At the start of week three, I got insight into a different side of the program - parent meetings. Every week there was a meeting with all of the parents to go over a section of our process of intervention for their children. Counselors rotated this responsibility with our morning shifts with the kids, so the third week was my chance to sit in and participate. During this meeting we, along with the program director, reviewed the implementation of positive reinforcement, special play time, daily schedules, and house rules, and received positive feedback from all of the parents with how their kids were responding to these structures in the home (after setting up plans from the previous meeting). This particular meeting focused on aggressive behavior and using effective consequences following instances of aggressive behavior. We discussed as a group the kinds of aggressive behavior and gave each one an operational definition so as to have a consistent approach. If a child is aware that they will receive consequences for a specific behavior and the line between that isn’t murky, they’ll be less likely to repeat said behavior. If the behavior isn’t clearly defined but the child receives either too strong or too weak consequences, it’ll be confusing for the kid to keep up with the expectations placed on them.
It’s been interesting to see the integration of the Coping Cat and Coping Power groups in the daily fabric of the program. Coping Cat is centered around strategies to help manage anxiety whereas Coping Power has a stronger anger management core. Both groups run simultaneously for a period of about 40 minutes twice a week with kids broken up into their respective groups based on their needs (if their daily struggles are sparked by anger versus anxiety). One student in particular has been fascinating to observe and interact with because he is triggered by actions that are not targeting him in any way, such as a lead counselor in his group asking the class to double check their work or a him (amongst a group of students) not being able to swing in the park because they did not effectively manage their time. His reactive behavior is typically aggressive, he’ll stomp and yell and he seems to go to a very rigid, distracted place (for lack of a better expression, he begins to see red). I’ve noticed that keeping a very calm demeanor and smiling at him/encouraging him to smile with me sometimes works to get him out of this negative place, but it only works for a handful of counselors, and since I am not this particular student’s academic instructor I wonder if he disassociates me with an academic authoritative figure which thus may make me more relatable/easier to get him to calm down. With all that being said, I’ve noticed a tremendous improvement in how this student calms his anxiety down. After speaking with him about taking deep breaths, modeling it for him, and having him practice it with me, I’ve noticed him implement this into his daily battles with frustrating scenarios and it has helped reduce the amount of breaks he has to take.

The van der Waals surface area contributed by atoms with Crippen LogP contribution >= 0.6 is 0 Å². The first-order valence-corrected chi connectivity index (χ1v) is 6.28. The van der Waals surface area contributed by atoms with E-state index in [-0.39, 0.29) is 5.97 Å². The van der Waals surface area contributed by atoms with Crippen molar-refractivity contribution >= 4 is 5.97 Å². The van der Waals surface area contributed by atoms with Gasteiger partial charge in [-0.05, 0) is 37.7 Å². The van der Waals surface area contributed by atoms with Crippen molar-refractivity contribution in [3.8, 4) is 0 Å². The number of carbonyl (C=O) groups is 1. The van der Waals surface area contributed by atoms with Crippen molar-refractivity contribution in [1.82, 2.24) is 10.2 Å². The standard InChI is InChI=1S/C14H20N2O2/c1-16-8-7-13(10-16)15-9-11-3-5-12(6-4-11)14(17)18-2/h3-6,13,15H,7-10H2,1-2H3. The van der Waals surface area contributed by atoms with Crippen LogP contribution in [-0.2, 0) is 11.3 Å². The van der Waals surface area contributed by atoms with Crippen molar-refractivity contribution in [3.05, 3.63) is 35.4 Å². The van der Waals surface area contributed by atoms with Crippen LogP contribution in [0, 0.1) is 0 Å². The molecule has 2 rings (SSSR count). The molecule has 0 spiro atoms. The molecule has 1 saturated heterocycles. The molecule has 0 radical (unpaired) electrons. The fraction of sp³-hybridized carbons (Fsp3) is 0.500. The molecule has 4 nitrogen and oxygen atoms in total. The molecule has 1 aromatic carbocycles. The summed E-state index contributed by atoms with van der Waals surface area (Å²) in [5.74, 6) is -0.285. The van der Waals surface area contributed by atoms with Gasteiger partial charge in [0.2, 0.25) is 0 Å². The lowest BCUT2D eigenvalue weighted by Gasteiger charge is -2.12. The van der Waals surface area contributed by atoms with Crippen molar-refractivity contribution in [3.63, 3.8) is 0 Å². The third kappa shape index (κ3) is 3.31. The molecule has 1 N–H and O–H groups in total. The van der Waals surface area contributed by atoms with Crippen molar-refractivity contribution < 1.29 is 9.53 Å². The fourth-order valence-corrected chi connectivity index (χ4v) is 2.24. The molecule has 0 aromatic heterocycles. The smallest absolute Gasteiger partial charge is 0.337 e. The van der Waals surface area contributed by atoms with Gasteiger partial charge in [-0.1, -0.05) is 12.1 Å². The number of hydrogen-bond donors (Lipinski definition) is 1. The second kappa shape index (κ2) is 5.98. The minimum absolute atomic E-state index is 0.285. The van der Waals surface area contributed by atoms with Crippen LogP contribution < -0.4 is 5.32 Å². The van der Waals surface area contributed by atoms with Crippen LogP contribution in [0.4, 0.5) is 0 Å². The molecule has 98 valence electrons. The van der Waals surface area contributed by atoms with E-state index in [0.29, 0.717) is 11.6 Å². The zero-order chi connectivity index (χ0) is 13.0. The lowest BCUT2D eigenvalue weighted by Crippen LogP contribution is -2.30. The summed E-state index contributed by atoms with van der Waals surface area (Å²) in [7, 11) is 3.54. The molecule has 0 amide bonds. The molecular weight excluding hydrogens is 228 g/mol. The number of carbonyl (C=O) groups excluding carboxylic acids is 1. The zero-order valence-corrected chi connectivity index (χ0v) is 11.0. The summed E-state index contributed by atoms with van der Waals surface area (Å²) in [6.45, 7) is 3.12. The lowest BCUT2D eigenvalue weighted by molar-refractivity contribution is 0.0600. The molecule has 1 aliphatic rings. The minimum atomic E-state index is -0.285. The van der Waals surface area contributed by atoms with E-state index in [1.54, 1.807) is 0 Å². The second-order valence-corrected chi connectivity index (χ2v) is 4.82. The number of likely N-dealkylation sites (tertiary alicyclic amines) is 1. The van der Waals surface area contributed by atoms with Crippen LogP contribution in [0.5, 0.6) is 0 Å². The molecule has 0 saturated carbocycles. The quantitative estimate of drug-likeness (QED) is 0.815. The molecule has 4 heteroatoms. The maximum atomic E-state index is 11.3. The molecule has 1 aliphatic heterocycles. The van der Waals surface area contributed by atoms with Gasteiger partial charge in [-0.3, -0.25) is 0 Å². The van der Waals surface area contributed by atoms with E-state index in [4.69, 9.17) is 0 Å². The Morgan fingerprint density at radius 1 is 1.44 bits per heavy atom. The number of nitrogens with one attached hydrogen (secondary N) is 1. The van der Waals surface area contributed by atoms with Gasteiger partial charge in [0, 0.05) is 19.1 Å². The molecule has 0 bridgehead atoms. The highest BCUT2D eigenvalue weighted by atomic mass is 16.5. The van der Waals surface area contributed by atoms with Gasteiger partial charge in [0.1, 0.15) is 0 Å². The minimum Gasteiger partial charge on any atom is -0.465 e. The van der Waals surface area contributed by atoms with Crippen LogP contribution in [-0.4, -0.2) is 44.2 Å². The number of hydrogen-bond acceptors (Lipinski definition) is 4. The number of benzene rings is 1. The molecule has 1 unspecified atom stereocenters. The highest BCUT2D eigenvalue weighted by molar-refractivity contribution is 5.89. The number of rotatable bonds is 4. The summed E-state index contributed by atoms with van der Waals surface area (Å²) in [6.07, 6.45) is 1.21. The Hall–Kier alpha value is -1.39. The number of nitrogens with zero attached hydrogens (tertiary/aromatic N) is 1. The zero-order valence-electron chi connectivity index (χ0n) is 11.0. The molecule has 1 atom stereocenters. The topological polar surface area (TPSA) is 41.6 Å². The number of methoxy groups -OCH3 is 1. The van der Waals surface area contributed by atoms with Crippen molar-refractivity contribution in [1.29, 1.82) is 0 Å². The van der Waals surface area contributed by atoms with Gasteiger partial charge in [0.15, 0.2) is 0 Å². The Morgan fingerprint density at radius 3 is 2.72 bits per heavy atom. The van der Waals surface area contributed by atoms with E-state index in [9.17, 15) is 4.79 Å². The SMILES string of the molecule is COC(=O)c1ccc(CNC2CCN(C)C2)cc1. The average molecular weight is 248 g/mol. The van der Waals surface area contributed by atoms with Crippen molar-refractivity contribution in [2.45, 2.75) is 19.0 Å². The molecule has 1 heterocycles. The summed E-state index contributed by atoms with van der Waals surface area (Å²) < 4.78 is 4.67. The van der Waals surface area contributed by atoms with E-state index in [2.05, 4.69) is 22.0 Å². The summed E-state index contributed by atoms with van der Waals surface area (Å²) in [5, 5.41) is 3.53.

My attempt at having a more positive mindset when talking to the other student from last week seems to be effective. In paying attention to his positive attributes, especially attending to how the aspects of his personality that might commonly be misconstrued as negative can be positive if expressed in a way that isn’t detrimental to others. He’s been more receptive when I give him instructions and this shift in mindset has helped create a more positive classroom tone during the academic subjects that I lead.